Online monitoring and the pharmaceutical industry
In April of 2002 I was interviewed by Wired Magazine for a report entitled “Why are drug firms silent online?” At that time many pharmaceutical companies had policies limiting or outright banning their official monitoring of the Web, especially the fast growing blogosphere and emerging uncharted realm of consumer generated social media. The reason? Lack of regulatory clarity, particularly regarding the issue of adverse event reporting requirements for content found when formally tracking this vast space.
Then as is now, all pharmaceutical companies had employees following online conversations and commentary referencing their brands and related treatment areas. Official or not, company employees bound by regulatory reporting requirements were reviewing online content and there was little most companies could do to change this situation. Still, it took some leaders in the industry several years to come to grips “officially” with this challenge.
Starting in 2001, our firm began developing systems and approaches to Internet monitoring which helped to ensure regulatory reporting compliance with comprehensive tracking of Web content; this content included blogs, social media and other potentially influential dialogue spaces. We dedicated analysts and senior counselors to specific therapeutic areas like mental health, respiratory illness and cardiovascular disease. Our team members received annual training in U.S. Food and Drug Administration (FDA) adverse event reporting, off label promotions and other regulatory requirements and industry policy issues.
Today, we help our clients digest the vast volume of consumer generated media and other online content with smart systems and smart people. Our company seeks to identify relevant and influential content, then organize and report these items in a manner which can be effectively and responsibly used by senior industry brand strategists, issues and policy managers. These clients include major pharmaceutical brands, patient advocacy groups and professional trade associations. They use our information with confidence that they are in full compliance for reporting adverse events and addressing other related regulatory issues.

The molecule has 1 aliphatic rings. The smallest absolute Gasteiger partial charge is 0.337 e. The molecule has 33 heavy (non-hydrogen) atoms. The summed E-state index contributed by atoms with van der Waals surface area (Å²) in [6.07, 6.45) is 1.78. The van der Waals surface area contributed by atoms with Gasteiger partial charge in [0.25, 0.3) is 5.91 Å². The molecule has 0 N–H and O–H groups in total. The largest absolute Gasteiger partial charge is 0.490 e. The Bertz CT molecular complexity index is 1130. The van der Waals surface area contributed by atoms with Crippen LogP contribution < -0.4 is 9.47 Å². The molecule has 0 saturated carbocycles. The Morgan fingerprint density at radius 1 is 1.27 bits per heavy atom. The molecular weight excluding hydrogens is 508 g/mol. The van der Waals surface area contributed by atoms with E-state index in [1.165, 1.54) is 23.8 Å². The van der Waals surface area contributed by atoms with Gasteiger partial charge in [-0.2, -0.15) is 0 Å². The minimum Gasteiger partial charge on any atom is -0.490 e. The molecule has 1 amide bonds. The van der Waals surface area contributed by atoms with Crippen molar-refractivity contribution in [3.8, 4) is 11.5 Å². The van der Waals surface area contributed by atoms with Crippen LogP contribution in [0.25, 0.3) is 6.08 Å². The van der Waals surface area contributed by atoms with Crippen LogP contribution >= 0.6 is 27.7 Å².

Last November we testified at the FDA hearing on promotion of regulated medical products using the Internet and social media tools. Reflecting on our ten years of experience monitoring online environments for specific therapeutic areas and the pharmaceutical industry as a whole, we cautioned on the challenges of effective and responsible online monitoring and corresponding regulatory reporting requirements. We noted:
"Data from these sources, appropriately evaluated, can provide insights into potential adverse event issues linked to specific treatments. However, a critical challenge is culling actual patient and/or healthcare professional adverse event related content online from other influencer content. Alternative product, litigator and off-shore pharmacy marketing interests are among the sources which influence adverse event related content found on the web…(these adverse event related claims) may be processed by online patients, caregivers and healthcare professionals to form opinions that drive treatment adoption and/or compliance actions.."
In our testimony, we cautioned that without adequate training and experience, marketers and regulators reviewing online monitoring data may decide to take actions based on inaccurate information -- information that may not reflect the real experiences or concerns of actual patient communities. The challenges for providing accurate market analysis and responsible online monitoring today has expanded; our company now covers spaces and technologies the FDA has yet to fully evaluate like iPhone and other mobile platform “apps” and increasingly accessible Deep Web content via The Cloud.
Our experience has been that all our clients, especially pharmaceutical companies, seek to responsibly use this data to in best interests of the patient communities they serve. Our clients are fastidious in their demands for compliance with both regulatory requirements and industry standards when it comes to their online activities.
We hope that public officials and other influencers continue to broaden their understanding of the full range of social and new media, and fully explore the implications of these technologies on regulatory and policy issues for the pharmaceutical and medical device industries. Ultimately, we hope that they will provide guidance and public encouragements based on the best interests of patients and their families. The public interest will be best served with guidance, policies and regulations which encourage full, appropriate and compliant participation by all those who influence patient and caregiver treatment decisions, rather than those which narrowly define and create unreasonable risks for responsible participation.
When it comes to monitoring the Web today or the emerging complex digital environments of tomorrow, we will strive to be a trend-setting source for responsible, effective and compliant information gathering for treatment providers, patient advocacy and government officials.